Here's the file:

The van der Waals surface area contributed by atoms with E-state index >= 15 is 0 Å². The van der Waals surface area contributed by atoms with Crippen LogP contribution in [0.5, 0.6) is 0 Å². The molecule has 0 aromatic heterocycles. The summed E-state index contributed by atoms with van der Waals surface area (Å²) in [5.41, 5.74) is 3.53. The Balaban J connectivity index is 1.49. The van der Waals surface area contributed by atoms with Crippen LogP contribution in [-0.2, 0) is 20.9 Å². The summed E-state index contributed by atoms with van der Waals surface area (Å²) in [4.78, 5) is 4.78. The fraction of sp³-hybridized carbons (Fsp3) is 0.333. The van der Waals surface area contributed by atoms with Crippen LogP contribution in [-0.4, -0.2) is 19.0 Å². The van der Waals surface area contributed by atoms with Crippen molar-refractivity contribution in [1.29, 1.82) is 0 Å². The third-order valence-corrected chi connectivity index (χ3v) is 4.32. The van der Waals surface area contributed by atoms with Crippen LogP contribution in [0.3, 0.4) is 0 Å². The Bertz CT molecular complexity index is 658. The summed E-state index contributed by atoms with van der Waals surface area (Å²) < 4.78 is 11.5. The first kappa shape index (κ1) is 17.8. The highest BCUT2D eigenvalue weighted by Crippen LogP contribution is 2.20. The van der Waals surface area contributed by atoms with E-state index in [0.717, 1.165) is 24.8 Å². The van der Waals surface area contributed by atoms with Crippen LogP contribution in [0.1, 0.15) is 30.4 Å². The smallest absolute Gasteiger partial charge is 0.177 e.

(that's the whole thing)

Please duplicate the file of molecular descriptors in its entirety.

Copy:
The van der Waals surface area contributed by atoms with E-state index >= 15 is 0 Å². The van der Waals surface area contributed by atoms with Crippen LogP contribution in [0.5, 0.6) is 0 Å². The molecule has 0 aromatic heterocycles. The summed E-state index contributed by atoms with van der Waals surface area (Å²) in [5.41, 5.74) is 3.53. The Balaban J connectivity index is 1.49. The van der Waals surface area contributed by atoms with Crippen LogP contribution in [-0.2, 0) is 20.9 Å². The summed E-state index contributed by atoms with van der Waals surface area (Å²) in [4.78, 5) is 4.78. The fraction of sp³-hybridized carbons (Fsp3) is 0.333. The van der Waals surface area contributed by atoms with Crippen LogP contribution in [-0.4, -0.2) is 19.0 Å². The van der Waals surface area contributed by atoms with Crippen molar-refractivity contribution in [1.29, 1.82) is 0 Å². The third-order valence-corrected chi connectivity index (χ3v) is 4.32. The van der Waals surface area contributed by atoms with Crippen LogP contribution in [0.3, 0.4) is 0 Å². The Bertz CT molecular complexity index is 658. The summed E-state index contributed by atoms with van der Waals surface area (Å²) < 4.78 is 11.5. The first kappa shape index (κ1) is 17.8. The highest BCUT2D eigenvalue weighted by Crippen LogP contribution is 2.20. The van der Waals surface area contributed by atoms with E-state index in [0.717, 1.165) is 24.8 Å². The van der Waals surface area contributed by atoms with Crippen LogP contribution in [0.1, 0.15) is 30.4 Å². The smallest absolute Gasteiger partial charge is 0.177 e.